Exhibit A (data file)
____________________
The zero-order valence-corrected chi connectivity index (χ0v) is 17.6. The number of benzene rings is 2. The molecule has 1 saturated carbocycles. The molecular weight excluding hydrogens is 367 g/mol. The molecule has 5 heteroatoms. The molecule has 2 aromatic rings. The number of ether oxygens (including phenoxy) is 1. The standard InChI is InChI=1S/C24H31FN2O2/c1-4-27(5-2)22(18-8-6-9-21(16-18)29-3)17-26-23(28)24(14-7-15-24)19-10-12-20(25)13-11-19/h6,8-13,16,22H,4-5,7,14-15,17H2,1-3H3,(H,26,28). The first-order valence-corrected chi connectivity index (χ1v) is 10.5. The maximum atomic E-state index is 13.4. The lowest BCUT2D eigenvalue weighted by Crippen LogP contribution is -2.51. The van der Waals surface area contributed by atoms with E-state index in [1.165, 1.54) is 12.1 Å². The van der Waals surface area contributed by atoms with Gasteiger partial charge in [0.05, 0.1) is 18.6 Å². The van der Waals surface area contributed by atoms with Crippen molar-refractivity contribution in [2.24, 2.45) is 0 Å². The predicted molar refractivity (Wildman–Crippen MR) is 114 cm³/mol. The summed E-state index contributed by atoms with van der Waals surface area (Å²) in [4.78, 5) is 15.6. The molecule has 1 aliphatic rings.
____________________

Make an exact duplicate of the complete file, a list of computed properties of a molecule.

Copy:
The zero-order valence-corrected chi connectivity index (χ0v) is 17.6. The number of benzene rings is 2. The molecule has 1 saturated carbocycles. The molecular weight excluding hydrogens is 367 g/mol. The molecule has 5 heteroatoms. The molecule has 2 aromatic rings. The number of ether oxygens (including phenoxy) is 1. The standard InChI is InChI=1S/C24H31FN2O2/c1-4-27(5-2)22(18-8-6-9-21(16-18)29-3)17-26-23(28)24(14-7-15-24)19-10-12-20(25)13-11-19/h6,8-13,16,22H,4-5,7,14-15,17H2,1-3H3,(H,26,28). The first-order valence-corrected chi connectivity index (χ1v) is 10.5. The maximum atomic E-state index is 13.4. The lowest BCUT2D eigenvalue weighted by Crippen LogP contribution is -2.51. The van der Waals surface area contributed by atoms with E-state index in [1.165, 1.54) is 12.1 Å². The van der Waals surface area contributed by atoms with Gasteiger partial charge in [0.05, 0.1) is 18.6 Å². The van der Waals surface area contributed by atoms with Crippen molar-refractivity contribution in [2.24, 2.45) is 0 Å². The predicted molar refractivity (Wildman–Crippen MR) is 114 cm³/mol. The summed E-state index contributed by atoms with van der Waals surface area (Å²) in [4.78, 5) is 15.6. The molecule has 1 aliphatic rings.